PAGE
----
As we approach another Hallowe'en, I wonder who will visit my house this year. As my community has become larger and less personal, the number of youngsters who visit for treats is decreasing each year. There are only a few young children on my block these days.
Since I grew up in a small rural community, it was traditional for everyone to "trick or treat" throughout the community. One year, I remember that Dr. Goodman and his family were out-of-town for the evening, so Miss Polly left a full tray of goodies on the front porch, knowing that people would just take their fair share. It was always interesting to learn what "characters" my friends would choose. I remember many cowboys, Davy Crocketts, witches, ghosts, and other TV characters appearing in our community as goblins. My great-niece and great-nephew appeared as Wonder Woman and Spider Man last year.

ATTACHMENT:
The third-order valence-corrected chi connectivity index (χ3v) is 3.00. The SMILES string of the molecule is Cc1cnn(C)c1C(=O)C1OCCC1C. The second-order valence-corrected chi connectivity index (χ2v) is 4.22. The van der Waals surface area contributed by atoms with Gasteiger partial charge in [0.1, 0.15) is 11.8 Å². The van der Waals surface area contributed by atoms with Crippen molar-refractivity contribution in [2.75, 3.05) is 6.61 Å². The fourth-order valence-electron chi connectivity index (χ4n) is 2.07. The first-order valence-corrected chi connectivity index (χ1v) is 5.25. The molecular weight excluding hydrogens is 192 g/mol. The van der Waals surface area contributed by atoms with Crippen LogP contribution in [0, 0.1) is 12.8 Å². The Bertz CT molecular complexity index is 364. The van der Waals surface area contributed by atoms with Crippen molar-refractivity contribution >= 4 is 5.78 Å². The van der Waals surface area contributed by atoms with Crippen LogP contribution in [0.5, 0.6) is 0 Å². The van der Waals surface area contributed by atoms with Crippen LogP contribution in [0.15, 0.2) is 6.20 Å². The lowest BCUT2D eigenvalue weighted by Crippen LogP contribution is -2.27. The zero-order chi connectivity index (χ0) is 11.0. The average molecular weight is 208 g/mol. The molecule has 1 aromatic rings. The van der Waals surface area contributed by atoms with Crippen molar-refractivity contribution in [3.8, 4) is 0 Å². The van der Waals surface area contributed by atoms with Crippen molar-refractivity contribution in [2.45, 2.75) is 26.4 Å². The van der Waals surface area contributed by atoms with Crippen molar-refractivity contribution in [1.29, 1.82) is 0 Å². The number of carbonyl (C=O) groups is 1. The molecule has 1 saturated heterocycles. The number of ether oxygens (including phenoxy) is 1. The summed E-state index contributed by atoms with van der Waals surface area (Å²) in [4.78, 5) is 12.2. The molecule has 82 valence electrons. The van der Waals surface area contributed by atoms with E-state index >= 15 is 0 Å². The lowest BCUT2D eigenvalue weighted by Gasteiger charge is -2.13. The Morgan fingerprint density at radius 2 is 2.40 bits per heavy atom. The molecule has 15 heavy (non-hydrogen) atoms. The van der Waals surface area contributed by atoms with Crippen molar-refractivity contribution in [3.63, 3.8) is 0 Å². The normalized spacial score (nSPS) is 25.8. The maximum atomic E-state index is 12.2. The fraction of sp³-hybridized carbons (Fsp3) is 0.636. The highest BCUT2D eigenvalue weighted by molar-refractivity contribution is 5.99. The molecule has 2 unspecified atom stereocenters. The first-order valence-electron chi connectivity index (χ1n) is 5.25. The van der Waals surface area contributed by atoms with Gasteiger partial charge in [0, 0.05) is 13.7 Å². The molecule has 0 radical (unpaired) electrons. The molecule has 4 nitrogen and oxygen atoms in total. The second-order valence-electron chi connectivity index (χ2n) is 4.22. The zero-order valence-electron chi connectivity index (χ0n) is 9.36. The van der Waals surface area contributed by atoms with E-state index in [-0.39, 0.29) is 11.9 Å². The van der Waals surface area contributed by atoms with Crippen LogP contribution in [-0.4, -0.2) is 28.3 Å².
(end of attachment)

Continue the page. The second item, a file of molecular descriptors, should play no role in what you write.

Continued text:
All holidays are important in our research, because we can formulate ideas about what our parents, grandparents, aunts, uncles and cousins did in their lifetime. The concept of learning about daily activities and special events will help us build our skills as researchers. If you still have siblings or older family members around, why not ask them about what they remember about a childhood Hallowe'en or other holiday.
Perhaps you will earn a treat and keep the story alive.